At the Y, we see the value of youth sports firsthand. While kids are learning new skills like dribbling, shooting, passing, and defending with every practice and game, they are also learning character-building traits.
Our players, who can enroll in youth sports classes as early as three years old, are learning how to be leaders, how to work together, how to manage their time and how to make sure everyone on the team is included. These are not just soccer, flag football or basketball skills—these are life-long traits that lead to active community members.
Remington (Remi) is one of these players who has found a love of sports through the YMCA. Her mom, Emily, works for the Y and has seen the impact that youth sports has made on Remi’s personality. “We’ve done basketball and soccer both indoor and outdoor, and she just loves it,” Emily says. “She loves getting to see the coaches, having new experiences and meeting new friends.”
When Remi first started at three years old, she was nervous. She hadn’t played sports before, and she wanted to cling to her mom. “But, as we progressed, she was the one saying, ‘Is it time to go yet? Can I go see my friends? Can we go play? I really want to shoot the ball. I want to score.’ That’s what she’s all about now, making sure that she gets it in the goal.”
Emily has seen Remi’s personality grow exponentially through the past few years, and she says a lot of that can be attributed to her participation in youth sports. “It has helped her develop confidence. It’s been two years now that we’ve been playing, and it’s hard to tell that it’s the same child. Her skills have improved so much.”
Remi loves showing off her jerseys and medals from her past seasons—a mark of the memories she’s attached to playing. Confidence aside, Emily says that Remi’s actual sports abilities have improved remarkably. “The first time she tried to shoot a basketball, it was entertaining,” Emily laughs. “But her confidence grew, her skills grew, and now she can make it in the hoop without any problems. It’s just great to watch.”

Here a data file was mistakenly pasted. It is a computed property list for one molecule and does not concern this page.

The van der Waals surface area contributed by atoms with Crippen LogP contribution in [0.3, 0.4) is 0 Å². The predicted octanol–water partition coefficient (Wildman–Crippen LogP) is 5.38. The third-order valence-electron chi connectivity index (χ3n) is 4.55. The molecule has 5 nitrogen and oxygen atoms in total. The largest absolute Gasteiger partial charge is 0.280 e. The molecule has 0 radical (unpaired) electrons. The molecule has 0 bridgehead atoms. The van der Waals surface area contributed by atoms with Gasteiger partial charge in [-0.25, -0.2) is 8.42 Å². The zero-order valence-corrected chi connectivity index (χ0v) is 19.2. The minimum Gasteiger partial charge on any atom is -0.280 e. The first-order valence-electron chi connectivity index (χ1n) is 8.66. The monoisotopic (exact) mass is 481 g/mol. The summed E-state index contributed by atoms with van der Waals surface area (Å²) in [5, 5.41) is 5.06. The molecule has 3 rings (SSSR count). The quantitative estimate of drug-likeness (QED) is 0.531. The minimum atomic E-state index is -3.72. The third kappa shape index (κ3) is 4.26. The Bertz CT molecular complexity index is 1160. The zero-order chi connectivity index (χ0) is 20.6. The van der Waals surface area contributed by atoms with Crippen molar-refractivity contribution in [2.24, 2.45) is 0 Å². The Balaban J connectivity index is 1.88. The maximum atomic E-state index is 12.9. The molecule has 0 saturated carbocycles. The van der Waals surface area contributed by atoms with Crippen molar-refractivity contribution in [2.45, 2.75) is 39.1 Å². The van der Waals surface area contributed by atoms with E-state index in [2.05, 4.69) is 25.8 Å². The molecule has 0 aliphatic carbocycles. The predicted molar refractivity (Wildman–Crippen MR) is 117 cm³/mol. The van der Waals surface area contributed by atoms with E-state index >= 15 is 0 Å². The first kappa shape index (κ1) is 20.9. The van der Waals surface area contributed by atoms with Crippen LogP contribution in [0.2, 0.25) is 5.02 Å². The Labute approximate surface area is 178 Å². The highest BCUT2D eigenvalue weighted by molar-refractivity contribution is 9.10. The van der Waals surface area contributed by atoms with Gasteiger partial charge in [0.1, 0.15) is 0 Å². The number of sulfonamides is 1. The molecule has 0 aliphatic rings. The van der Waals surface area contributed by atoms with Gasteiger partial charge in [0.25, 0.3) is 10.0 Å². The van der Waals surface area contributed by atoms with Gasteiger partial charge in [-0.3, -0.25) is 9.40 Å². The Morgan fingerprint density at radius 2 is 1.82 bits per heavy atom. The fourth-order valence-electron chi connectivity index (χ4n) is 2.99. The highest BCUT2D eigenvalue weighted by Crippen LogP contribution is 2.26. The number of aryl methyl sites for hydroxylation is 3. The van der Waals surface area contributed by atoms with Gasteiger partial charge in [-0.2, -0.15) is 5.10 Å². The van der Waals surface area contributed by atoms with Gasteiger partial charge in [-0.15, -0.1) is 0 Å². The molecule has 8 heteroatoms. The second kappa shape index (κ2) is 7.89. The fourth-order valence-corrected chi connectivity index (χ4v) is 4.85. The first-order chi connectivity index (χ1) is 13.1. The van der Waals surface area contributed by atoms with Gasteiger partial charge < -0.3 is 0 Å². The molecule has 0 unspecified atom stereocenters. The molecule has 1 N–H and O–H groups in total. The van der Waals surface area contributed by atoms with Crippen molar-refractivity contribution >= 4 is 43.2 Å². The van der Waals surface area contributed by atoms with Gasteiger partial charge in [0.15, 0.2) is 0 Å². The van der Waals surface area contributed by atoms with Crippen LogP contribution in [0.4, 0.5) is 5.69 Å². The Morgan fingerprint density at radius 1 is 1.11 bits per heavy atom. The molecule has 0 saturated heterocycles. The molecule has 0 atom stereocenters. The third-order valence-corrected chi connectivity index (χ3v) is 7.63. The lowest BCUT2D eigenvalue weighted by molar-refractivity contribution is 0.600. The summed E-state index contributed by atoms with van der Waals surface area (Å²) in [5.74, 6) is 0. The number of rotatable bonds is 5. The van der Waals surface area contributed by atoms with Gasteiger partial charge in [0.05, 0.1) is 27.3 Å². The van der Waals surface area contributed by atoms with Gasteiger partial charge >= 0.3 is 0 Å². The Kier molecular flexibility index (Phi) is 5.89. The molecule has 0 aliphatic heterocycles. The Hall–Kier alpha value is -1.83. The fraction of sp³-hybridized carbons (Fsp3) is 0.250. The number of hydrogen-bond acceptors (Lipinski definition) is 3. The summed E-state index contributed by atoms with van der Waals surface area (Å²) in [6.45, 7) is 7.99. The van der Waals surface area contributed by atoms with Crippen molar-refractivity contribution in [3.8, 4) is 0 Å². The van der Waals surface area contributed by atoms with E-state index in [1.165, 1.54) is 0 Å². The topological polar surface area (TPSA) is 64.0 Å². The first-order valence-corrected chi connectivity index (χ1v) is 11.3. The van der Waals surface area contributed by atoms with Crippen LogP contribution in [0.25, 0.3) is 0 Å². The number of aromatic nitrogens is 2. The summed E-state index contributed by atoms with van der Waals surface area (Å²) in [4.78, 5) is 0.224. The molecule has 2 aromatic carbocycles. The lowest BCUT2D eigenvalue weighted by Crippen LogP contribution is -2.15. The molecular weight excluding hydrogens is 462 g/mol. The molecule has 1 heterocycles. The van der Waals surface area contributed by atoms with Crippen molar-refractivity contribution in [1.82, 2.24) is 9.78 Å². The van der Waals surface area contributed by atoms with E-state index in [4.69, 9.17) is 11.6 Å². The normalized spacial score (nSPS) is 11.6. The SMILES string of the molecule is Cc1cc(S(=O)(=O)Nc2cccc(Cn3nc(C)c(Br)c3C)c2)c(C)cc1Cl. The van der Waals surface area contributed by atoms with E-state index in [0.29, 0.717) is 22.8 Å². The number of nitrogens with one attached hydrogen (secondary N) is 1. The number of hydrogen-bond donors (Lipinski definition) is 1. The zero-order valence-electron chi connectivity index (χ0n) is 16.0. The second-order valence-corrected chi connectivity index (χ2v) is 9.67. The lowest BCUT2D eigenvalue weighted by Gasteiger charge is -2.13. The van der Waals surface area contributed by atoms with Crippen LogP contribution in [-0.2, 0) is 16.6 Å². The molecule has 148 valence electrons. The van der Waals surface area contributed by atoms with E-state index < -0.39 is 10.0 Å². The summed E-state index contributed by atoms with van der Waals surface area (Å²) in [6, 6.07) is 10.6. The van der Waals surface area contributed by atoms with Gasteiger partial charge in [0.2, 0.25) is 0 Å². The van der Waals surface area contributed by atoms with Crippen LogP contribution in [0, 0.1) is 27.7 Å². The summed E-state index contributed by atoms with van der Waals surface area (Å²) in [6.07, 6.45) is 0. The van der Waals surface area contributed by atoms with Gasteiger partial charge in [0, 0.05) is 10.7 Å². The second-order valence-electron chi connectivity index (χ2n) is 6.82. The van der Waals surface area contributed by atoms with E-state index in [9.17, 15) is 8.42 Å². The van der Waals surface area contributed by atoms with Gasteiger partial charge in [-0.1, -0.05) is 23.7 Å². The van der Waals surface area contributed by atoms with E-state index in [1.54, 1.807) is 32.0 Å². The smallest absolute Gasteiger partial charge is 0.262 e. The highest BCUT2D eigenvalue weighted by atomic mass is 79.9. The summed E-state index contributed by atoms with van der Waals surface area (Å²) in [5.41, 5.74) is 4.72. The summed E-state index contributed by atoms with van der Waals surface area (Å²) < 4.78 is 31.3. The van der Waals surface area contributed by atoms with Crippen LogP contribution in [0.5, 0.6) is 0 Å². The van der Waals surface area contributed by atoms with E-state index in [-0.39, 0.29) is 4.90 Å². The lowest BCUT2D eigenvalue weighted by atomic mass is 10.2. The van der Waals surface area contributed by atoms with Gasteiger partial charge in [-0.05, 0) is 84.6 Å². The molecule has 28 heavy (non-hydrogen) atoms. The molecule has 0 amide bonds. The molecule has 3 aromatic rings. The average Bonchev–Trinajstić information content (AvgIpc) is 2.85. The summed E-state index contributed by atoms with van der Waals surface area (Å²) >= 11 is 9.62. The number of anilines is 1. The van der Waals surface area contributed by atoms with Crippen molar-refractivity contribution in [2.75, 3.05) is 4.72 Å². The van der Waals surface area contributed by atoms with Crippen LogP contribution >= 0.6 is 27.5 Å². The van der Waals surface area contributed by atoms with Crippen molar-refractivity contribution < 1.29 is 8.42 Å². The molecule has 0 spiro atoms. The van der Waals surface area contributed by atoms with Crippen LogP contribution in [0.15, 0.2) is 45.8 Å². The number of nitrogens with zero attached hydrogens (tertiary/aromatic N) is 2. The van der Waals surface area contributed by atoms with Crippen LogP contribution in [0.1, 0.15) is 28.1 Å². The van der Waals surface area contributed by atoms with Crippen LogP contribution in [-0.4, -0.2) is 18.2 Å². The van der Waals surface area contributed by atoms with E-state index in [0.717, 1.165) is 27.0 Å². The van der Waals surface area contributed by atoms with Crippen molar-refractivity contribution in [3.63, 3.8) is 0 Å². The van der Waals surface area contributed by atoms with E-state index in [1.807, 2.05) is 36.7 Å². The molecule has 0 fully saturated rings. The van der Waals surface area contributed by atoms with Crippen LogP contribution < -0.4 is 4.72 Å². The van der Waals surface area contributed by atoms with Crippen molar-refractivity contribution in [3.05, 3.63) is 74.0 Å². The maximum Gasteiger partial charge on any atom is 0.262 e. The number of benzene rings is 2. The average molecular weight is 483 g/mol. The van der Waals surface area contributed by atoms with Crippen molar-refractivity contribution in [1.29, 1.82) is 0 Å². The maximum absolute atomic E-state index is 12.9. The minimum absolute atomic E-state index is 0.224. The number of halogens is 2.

The Importance of Positive Coaches
On Remi’s teams, the coaches have worked on helping each player grow in their skills and confidence rather than pitting the children against one another. This focus on teamwork over competition is important to Emily and her husband.
“This is the first time I have seen my child really develop the mindset of a team,” she says. “With the help of the coaches, the players weren’t only caring about themselves; they actually cheered on their classmates and wanted each other to do well.”
Remi has made plenty of new friends and is growing in her social and emotional maturity, as well. This includes learning how to interact with adult authority figures. In fact, sometimes she is more receptive to her coaches’ advice, Emily says with a laugh. “As a parent, I can teach her these skills, but she doesn’t listen as well as she does to the coaches. That has worked out well. She really respects them.”
There’s a place in youth sports for all kids—first-timers included. Join us for the upcoming season and help your child stay active and develop new skills in classes or leagues at ymcamidtn.org/programs/youth-sports.